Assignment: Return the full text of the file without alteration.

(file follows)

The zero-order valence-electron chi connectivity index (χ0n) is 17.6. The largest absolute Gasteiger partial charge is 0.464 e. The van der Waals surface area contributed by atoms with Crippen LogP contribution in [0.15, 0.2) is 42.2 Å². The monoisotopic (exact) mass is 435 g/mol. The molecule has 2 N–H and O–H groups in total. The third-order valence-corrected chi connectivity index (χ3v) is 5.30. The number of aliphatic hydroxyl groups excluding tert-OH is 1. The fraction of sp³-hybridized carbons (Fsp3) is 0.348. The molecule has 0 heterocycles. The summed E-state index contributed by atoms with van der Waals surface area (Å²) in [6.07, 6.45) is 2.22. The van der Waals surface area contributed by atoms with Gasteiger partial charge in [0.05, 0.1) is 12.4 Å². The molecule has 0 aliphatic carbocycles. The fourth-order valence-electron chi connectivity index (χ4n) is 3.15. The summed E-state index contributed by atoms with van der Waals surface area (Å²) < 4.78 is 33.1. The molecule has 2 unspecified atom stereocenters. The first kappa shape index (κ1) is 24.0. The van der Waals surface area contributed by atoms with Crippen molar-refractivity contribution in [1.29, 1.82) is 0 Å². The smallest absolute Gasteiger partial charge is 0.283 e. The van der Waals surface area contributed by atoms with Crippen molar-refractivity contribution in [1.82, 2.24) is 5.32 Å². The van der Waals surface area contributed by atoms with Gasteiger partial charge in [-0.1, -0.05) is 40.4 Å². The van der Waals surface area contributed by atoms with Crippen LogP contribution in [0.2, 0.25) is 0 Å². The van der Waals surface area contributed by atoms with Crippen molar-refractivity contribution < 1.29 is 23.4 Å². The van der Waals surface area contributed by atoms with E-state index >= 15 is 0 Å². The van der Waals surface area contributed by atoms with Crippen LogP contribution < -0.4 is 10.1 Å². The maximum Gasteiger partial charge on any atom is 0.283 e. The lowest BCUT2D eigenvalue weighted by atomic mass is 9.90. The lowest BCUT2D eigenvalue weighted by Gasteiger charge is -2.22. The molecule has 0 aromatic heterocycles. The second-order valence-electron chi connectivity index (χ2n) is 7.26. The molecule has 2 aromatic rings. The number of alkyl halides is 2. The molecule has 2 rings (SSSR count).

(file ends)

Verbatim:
The zero-order valence-electron chi connectivity index (χ0n) is 17.6. The largest absolute Gasteiger partial charge is 0.464 e. The van der Waals surface area contributed by atoms with Crippen LogP contribution in [0.15, 0.2) is 42.2 Å². The monoisotopic (exact) mass is 435 g/mol. The molecule has 2 N–H and O–H groups in total. The third-order valence-corrected chi connectivity index (χ3v) is 5.30. The number of aliphatic hydroxyl groups excluding tert-OH is 1. The fraction of sp³-hybridized carbons (Fsp3) is 0.348. The molecule has 0 heterocycles. The summed E-state index contributed by atoms with van der Waals surface area (Å²) in [6.07, 6.45) is 2.22. The van der Waals surface area contributed by atoms with Gasteiger partial charge in [0.05, 0.1) is 12.4 Å². The molecule has 0 aliphatic carbocycles. The fourth-order valence-electron chi connectivity index (χ4n) is 3.15. The summed E-state index contributed by atoms with van der Waals surface area (Å²) < 4.78 is 33.1. The molecule has 2 unspecified atom stereocenters. The first kappa shape index (κ1) is 24.0. The van der Waals surface area contributed by atoms with Crippen molar-refractivity contribution in [1.29, 1.82) is 0 Å². The smallest absolute Gasteiger partial charge is 0.283 e. The van der Waals surface area contributed by atoms with Crippen molar-refractivity contribution in [1.82, 2.24) is 5.32 Å². The van der Waals surface area contributed by atoms with Gasteiger partial charge in [-0.1, -0.05) is 40.4 Å². The van der Waals surface area contributed by atoms with Crippen LogP contribution in [0.2, 0.25) is 0 Å². The van der Waals surface area contributed by atoms with Crippen molar-refractivity contribution < 1.29 is 23.4 Å². The van der Waals surface area contributed by atoms with E-state index >= 15 is 0 Å². The van der Waals surface area contributed by atoms with Crippen LogP contribution < -0.4 is 10.1 Å². The maximum Gasteiger partial charge on any atom is 0.283 e. The lowest BCUT2D eigenvalue weighted by atomic mass is 9.90. The lowest BCUT2D eigenvalue weighted by Gasteiger charge is -2.22. The molecule has 0 aromatic heterocycles. The second-order valence-electron chi connectivity index (χ2n) is 7.26. The molecule has 2 aromatic rings. The number of alkyl halides is 2. The molecule has 2 rings (SSSR count).